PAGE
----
In that vein, the selection of Mr. Stewart brings with it some risks — for him and for the producers who chose him, and not least for ABC, the television network that is trying to reverse a slide in Oscar viewership. Somehow, Mr. Stewart and his writers must be arch enough to bring along the 1.4 million viewers who lap up "The Daily Show" each night on Comedy Central, while being broad enough to win over perhaps 40 million other people who typically watch the Oscars but may never have seen "This Week in God," a sendup of religion that is a "Daily Show" staple.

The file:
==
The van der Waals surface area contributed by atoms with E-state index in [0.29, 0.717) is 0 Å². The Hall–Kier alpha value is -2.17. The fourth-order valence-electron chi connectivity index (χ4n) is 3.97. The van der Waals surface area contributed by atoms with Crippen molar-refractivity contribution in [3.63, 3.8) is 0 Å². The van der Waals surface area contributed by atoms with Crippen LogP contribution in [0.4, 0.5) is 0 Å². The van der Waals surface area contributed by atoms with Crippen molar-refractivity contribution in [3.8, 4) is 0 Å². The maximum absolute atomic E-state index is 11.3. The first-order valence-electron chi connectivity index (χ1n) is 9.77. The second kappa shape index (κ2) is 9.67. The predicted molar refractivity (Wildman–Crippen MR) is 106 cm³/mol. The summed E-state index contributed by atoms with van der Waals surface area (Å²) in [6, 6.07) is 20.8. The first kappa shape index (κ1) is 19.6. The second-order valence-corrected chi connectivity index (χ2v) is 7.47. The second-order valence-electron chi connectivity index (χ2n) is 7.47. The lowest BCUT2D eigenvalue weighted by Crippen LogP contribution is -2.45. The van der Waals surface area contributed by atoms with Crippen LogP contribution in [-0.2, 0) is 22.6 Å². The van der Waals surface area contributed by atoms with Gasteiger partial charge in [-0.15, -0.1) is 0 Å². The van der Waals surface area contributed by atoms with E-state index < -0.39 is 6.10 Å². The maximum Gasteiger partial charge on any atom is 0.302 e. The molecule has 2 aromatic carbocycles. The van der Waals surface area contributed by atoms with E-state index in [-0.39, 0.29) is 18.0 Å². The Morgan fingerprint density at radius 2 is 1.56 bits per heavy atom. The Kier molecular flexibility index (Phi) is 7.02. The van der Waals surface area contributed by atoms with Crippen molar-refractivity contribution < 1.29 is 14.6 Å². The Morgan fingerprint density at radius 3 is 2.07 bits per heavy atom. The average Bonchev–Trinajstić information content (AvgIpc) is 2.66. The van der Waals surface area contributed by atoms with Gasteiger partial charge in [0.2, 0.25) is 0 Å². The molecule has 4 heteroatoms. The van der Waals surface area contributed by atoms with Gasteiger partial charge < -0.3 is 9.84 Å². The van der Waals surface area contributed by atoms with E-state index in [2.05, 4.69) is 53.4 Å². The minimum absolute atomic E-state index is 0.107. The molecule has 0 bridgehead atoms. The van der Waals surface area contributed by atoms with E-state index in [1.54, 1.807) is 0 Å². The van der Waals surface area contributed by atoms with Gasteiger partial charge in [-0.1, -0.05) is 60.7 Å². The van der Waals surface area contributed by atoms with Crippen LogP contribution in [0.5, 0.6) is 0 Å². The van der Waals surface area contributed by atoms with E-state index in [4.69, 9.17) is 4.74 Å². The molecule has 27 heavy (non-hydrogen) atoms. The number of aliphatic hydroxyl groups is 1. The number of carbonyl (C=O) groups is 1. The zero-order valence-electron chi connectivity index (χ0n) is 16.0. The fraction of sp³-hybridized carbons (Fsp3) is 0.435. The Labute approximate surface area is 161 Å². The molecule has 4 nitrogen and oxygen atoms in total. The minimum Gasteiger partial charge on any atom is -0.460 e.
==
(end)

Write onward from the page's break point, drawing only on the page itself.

"We're hoping to disappoint fans of 'The Daily Show' and similarly disappoint new fans who had no idea who Jon was," Mr. Karlin, now executive producer of both the Stewart and Colbert shows, said in an interview.

Turning serious, Mr. Karlin, who previously worked as an editor of a satirical newspaper, The Onion, said, "When you step outside the process and think about it, you realize that the thing you're working on is going to be seen by more people than anything you've ever done."
"That's a great motivator," he added. "I would put that second to fear."

If Mr. Stewart is feeling any preshow jitters, he did not betray them in an interview last week.

"So you give up a home run in the All-Star Game," he responded when asked if he feared bombing in front of tens of millions, to say nothing of Jack Nicholson and Tom Hanks. "You're not risking anything. This is a reward. If I made my living hosting awards shows, then this would be a perilous track, I guess."